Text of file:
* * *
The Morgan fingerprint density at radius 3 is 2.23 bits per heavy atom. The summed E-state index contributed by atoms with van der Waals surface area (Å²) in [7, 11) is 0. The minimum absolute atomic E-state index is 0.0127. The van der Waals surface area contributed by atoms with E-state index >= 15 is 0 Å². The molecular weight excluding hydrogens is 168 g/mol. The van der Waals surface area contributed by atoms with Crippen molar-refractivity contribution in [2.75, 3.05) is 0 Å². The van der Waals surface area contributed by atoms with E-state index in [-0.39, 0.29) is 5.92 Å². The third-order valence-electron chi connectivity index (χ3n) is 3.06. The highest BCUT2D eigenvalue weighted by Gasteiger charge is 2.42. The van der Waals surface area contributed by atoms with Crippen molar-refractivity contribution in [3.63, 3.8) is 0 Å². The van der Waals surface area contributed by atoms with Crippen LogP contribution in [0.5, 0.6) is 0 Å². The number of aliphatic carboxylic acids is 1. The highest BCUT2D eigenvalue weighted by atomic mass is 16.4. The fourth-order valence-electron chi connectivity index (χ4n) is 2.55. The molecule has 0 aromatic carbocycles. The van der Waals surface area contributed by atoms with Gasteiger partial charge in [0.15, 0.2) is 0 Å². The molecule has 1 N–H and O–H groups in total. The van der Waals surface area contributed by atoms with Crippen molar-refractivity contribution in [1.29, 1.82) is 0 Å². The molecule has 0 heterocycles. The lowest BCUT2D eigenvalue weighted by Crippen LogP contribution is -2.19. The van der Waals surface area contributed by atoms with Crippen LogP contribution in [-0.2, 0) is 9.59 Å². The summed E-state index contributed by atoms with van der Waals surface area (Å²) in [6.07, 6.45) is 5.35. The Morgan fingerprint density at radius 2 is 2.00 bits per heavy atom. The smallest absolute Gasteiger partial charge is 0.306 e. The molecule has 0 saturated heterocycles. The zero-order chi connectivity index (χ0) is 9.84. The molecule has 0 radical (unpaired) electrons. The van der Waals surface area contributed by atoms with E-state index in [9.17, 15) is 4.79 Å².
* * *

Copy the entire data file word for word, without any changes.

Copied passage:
The Morgan fingerprint density at radius 3 is 2.23 bits per heavy atom. The summed E-state index contributed by atoms with van der Waals surface area (Å²) in [7, 11) is 0. The minimum absolute atomic E-state index is 0.0127. The van der Waals surface area contributed by atoms with E-state index >= 15 is 0 Å². The molecular weight excluding hydrogens is 168 g/mol. The van der Waals surface area contributed by atoms with Crippen molar-refractivity contribution in [2.75, 3.05) is 0 Å². The van der Waals surface area contributed by atoms with E-state index in [-0.39, 0.29) is 5.92 Å². The third-order valence-electron chi connectivity index (χ3n) is 3.06. The highest BCUT2D eigenvalue weighted by Gasteiger charge is 2.42. The van der Waals surface area contributed by atoms with Crippen molar-refractivity contribution in [3.63, 3.8) is 0 Å². The van der Waals surface area contributed by atoms with Crippen LogP contribution in [0.5, 0.6) is 0 Å². The number of aliphatic carboxylic acids is 1. The highest BCUT2D eigenvalue weighted by atomic mass is 16.4. The fourth-order valence-electron chi connectivity index (χ4n) is 2.55. The molecule has 0 aromatic carbocycles. The van der Waals surface area contributed by atoms with Gasteiger partial charge in [0.15, 0.2) is 0 Å². The molecule has 1 N–H and O–H groups in total. The van der Waals surface area contributed by atoms with Crippen molar-refractivity contribution in [1.29, 1.82) is 0 Å². The molecule has 0 heterocycles. The lowest BCUT2D eigenvalue weighted by Crippen LogP contribution is -2.19. The van der Waals surface area contributed by atoms with Crippen LogP contribution in [-0.2, 0) is 9.59 Å². The summed E-state index contributed by atoms with van der Waals surface area (Å²) in [6.07, 6.45) is 5.35. The Morgan fingerprint density at radius 2 is 2.00 bits per heavy atom. The smallest absolute Gasteiger partial charge is 0.306 e. The molecule has 0 saturated heterocycles. The zero-order chi connectivity index (χ0) is 9.84. The molecule has 0 radical (unpaired) electrons. The van der Waals surface area contributed by atoms with E-state index in [9.17, 15) is 4.79 Å².